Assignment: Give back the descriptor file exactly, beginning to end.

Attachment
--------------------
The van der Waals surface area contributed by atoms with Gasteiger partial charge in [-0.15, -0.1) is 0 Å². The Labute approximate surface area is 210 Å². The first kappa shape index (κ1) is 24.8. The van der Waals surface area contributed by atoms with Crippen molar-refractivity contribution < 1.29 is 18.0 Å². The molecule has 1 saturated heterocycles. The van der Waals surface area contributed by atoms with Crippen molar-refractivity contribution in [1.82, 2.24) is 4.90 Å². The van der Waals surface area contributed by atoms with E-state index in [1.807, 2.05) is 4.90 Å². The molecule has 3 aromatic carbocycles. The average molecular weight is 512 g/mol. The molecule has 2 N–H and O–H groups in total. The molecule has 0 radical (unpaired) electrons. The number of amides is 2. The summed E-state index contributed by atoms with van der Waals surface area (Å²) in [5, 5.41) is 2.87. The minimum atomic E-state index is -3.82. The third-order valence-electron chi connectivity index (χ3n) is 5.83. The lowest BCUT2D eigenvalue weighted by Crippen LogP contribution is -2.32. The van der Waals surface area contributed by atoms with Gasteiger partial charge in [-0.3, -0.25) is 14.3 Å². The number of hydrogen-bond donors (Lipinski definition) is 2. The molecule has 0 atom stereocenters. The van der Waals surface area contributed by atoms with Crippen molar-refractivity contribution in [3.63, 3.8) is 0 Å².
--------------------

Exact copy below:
The van der Waals surface area contributed by atoms with Gasteiger partial charge in [-0.15, -0.1) is 0 Å². The Labute approximate surface area is 210 Å². The first kappa shape index (κ1) is 24.8. The van der Waals surface area contributed by atoms with Crippen molar-refractivity contribution < 1.29 is 18.0 Å². The molecule has 1 saturated heterocycles. The van der Waals surface area contributed by atoms with Crippen molar-refractivity contribution in [1.82, 2.24) is 4.90 Å². The van der Waals surface area contributed by atoms with E-state index in [1.807, 2.05) is 4.90 Å². The molecule has 3 aromatic carbocycles. The average molecular weight is 512 g/mol. The molecule has 2 N–H and O–H groups in total. The molecule has 0 radical (unpaired) electrons. The number of amides is 2. The summed E-state index contributed by atoms with van der Waals surface area (Å²) in [5, 5.41) is 2.87. The minimum atomic E-state index is -3.82. The third-order valence-electron chi connectivity index (χ3n) is 5.83. The lowest BCUT2D eigenvalue weighted by Crippen LogP contribution is -2.32. The van der Waals surface area contributed by atoms with Gasteiger partial charge in [-0.3, -0.25) is 14.3 Å². The number of hydrogen-bond donors (Lipinski definition) is 2. The molecule has 0 atom stereocenters. The van der Waals surface area contributed by atoms with Crippen molar-refractivity contribution in [3.63, 3.8) is 0 Å².